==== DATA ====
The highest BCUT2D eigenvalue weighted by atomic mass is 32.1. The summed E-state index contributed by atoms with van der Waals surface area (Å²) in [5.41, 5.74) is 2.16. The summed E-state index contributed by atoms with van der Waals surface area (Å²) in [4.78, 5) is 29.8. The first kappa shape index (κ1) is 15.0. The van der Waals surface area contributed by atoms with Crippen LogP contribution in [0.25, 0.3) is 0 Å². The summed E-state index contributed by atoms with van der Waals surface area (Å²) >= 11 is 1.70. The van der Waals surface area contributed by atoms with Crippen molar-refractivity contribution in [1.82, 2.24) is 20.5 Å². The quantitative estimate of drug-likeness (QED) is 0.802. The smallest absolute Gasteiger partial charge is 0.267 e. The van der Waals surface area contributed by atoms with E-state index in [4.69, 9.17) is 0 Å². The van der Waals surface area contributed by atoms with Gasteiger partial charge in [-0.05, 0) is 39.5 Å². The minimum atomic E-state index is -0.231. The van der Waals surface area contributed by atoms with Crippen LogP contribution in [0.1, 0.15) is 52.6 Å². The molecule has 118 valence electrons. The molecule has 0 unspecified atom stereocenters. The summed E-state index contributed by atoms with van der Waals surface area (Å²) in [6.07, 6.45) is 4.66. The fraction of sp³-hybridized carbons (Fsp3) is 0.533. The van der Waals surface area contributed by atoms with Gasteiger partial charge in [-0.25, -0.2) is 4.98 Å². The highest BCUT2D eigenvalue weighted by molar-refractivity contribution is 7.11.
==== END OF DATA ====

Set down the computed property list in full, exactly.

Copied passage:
The highest BCUT2D eigenvalue weighted by atomic mass is 32.1. The summed E-state index contributed by atoms with van der Waals surface area (Å²) in [5.41, 5.74) is 2.16. The summed E-state index contributed by atoms with van der Waals surface area (Å²) in [4.78, 5) is 29.8. The first kappa shape index (κ1) is 15.0. The van der Waals surface area contributed by atoms with Crippen LogP contribution in [0.25, 0.3) is 0 Å². The summed E-state index contributed by atoms with van der Waals surface area (Å²) >= 11 is 1.70. The van der Waals surface area contributed by atoms with Crippen molar-refractivity contribution in [1.82, 2.24) is 20.5 Å². The quantitative estimate of drug-likeness (QED) is 0.802. The smallest absolute Gasteiger partial charge is 0.267 e. The van der Waals surface area contributed by atoms with E-state index in [4.69, 9.17) is 0 Å². The van der Waals surface area contributed by atoms with Gasteiger partial charge in [-0.05, 0) is 39.5 Å². The minimum atomic E-state index is -0.231. The van der Waals surface area contributed by atoms with Crippen LogP contribution in [0.1, 0.15) is 52.6 Å². The molecule has 118 valence electrons. The molecule has 0 unspecified atom stereocenters. The summed E-state index contributed by atoms with van der Waals surface area (Å²) in [6.07, 6.45) is 4.66. The fraction of sp³-hybridized carbons (Fsp3) is 0.533. The van der Waals surface area contributed by atoms with Gasteiger partial charge in [-0.25, -0.2) is 4.98 Å². The highest BCUT2D eigenvalue weighted by molar-refractivity contribution is 7.11.